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BMC Musculoskelet Disord. 2011 Feb 28;12:56. doi: 10.1186/1471-2474-12-56.

Radiographs and low field MRI (0.2T) as predictors of efficacy in a weight loss trial in obese women with knee osteoarthritis.

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  • 1The Parker Institute, Copenhagen University Hospital, Frederiksberg, Denmark.

Abstract

BACKGROUND:

To study the predictive value of baseline radiographs and low-field (0.2T) MRI scans for the symptomatic outcome of clinically significant weight loss in obese patients with knee osteoarthritis.

METHODS:

In this study we hypothesize that imaging variables assessed with radiographs and MRI scans pre-treatment can predict the symptomatic changes following a recommended clinically significant weight reduction Patients were recruited from the Department of Rheumatology, Frederiksberg Hospital, Denmark. Eligibility criteria were: age >18 years; primary osteoarthritis according to ACR; BMI > 28 kg/m2; motivation for weight loss. Subjects were randomly assigned to either intervention by low-energy diet (LED) for 8 weeks followed by another 24 weeks of dietary instruction or control-group. MRI scans and radiographs were scored for structural changes and these parameters were examined as independent predictors of changes in osteoarthritis symptoms after 32 weeks. The outcome assessor and statistician were blinded to group allocation.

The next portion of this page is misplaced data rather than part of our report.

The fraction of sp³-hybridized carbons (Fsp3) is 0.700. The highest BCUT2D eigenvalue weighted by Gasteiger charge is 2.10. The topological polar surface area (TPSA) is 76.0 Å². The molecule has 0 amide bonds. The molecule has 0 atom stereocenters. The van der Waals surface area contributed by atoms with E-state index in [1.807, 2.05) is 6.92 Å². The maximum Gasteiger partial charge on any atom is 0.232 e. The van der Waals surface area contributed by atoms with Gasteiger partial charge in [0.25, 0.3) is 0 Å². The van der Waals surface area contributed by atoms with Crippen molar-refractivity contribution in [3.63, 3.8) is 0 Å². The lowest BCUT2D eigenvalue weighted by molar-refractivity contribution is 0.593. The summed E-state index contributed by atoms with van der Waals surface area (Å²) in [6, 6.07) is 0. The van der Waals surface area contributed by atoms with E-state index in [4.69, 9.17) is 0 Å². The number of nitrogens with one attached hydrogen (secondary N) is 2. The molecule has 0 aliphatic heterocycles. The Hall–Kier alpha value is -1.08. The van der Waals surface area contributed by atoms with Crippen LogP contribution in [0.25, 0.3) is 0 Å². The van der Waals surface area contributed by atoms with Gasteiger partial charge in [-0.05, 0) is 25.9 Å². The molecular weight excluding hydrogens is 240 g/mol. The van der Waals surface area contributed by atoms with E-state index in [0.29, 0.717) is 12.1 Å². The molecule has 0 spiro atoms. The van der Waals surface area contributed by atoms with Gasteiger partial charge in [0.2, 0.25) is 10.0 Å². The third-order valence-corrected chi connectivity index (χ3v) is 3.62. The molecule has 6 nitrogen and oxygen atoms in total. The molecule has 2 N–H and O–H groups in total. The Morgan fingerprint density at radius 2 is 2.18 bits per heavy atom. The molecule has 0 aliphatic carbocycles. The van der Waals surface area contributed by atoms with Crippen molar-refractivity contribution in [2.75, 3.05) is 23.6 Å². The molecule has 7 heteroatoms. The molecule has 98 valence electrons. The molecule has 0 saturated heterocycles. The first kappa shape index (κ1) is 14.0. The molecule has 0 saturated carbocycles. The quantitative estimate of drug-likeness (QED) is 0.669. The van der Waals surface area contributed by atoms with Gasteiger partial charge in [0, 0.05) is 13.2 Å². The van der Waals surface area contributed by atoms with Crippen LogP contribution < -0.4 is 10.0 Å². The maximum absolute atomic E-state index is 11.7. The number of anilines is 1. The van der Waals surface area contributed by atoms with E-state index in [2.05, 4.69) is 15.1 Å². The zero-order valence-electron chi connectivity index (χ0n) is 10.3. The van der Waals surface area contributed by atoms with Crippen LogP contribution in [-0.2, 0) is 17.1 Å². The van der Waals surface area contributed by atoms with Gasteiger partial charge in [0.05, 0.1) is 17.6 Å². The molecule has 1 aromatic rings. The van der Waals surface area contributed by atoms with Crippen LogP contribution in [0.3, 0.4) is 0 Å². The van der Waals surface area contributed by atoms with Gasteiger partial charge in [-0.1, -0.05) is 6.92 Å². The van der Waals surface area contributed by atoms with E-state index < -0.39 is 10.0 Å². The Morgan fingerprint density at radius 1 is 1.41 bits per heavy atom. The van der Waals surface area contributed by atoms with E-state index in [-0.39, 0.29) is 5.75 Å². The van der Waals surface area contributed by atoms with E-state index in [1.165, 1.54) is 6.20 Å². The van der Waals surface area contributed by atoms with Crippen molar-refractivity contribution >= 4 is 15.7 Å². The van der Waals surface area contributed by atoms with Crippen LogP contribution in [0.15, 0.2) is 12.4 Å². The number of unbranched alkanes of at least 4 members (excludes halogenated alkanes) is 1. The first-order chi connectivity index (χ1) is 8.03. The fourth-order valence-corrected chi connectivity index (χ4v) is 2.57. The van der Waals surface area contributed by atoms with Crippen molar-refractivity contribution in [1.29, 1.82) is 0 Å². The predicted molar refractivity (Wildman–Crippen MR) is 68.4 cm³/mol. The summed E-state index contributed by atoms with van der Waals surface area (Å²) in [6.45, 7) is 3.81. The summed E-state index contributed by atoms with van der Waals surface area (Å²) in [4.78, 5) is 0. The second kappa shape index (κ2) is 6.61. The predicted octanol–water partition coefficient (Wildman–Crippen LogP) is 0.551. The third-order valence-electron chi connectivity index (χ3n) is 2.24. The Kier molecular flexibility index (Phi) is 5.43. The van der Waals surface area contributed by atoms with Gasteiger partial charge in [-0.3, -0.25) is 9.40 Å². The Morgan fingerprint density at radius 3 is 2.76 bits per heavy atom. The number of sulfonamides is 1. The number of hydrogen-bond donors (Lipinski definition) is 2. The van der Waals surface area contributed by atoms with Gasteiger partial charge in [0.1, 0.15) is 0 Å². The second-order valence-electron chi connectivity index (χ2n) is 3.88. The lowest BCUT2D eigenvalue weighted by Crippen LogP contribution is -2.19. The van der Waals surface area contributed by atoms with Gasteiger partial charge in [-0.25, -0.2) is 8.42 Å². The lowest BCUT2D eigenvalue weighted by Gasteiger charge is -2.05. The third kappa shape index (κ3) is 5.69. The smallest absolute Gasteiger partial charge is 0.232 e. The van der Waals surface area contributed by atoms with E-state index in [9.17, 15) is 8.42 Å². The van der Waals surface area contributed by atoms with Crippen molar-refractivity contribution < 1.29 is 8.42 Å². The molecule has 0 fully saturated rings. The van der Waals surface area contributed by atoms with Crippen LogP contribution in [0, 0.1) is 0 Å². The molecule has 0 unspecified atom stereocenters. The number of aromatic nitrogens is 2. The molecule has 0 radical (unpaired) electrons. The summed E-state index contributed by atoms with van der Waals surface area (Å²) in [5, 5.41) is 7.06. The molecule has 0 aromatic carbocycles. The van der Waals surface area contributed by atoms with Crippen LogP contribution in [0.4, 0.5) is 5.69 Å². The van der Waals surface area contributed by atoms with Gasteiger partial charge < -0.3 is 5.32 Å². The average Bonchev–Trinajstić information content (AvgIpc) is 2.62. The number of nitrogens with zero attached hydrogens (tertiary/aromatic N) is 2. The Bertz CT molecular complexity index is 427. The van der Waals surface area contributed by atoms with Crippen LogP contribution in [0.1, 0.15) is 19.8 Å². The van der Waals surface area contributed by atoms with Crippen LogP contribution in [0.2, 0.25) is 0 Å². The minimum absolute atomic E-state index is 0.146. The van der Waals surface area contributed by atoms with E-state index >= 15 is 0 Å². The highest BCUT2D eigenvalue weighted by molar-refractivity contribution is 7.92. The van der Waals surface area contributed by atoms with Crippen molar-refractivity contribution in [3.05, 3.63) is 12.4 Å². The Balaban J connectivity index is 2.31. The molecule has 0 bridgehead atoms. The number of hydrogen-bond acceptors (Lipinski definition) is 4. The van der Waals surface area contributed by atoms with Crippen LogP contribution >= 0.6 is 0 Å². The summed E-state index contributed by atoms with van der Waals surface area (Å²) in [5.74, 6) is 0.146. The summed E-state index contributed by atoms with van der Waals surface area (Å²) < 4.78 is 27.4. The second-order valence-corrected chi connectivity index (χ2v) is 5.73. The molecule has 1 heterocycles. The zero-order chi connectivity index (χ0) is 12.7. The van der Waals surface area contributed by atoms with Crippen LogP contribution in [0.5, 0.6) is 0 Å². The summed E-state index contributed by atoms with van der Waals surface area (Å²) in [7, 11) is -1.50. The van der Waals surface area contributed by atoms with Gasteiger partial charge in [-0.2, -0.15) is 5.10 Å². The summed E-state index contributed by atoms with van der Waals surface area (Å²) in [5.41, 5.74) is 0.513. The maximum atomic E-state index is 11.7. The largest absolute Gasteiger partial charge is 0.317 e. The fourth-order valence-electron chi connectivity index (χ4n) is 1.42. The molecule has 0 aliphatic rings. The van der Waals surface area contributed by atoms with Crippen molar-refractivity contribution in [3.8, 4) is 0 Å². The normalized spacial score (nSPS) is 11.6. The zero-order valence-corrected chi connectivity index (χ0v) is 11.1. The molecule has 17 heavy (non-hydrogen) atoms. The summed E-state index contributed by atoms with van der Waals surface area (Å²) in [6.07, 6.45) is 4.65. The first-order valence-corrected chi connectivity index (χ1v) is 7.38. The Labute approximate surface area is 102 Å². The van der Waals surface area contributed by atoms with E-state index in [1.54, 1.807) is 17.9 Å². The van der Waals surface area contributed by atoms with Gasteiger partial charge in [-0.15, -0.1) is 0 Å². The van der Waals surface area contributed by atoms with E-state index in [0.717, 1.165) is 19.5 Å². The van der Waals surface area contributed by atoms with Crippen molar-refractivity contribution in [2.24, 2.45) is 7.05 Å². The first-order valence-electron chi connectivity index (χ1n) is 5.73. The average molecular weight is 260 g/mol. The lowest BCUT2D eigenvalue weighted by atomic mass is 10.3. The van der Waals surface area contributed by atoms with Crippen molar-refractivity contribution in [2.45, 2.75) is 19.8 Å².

RESULTS:

No significant correlations were found between imaging variables and changes in Western Ontario and McMaster Universities Index of Osteoarthritis (Spearman's test, r < 0.33 and P > 0.07).Only the LED group achieved a weight loss, with a mean difference of 16.3 kg (95%CI: 13.4-19.2;P < 0.0001) compared to the control group. The total WOMAC index showed a significant difference favouring LED, with a group mean difference of - 321.3 mm (95%CI: -577.5 to -65.1 mm; P = 0.01). No significant adverse events were reported.

CONCLUSION:

Stage of joint destruction, assessed on either radiographs or low-field MRI (0.2T), does not preclude a symptoms relief following a clinically relevant weight loss in elderly obese female patients with knee osteoarthritis.

PMID:
21356061
[PubMed - indexed for MEDLINE]
PMCID:
PMC3065448
Free PMC Article
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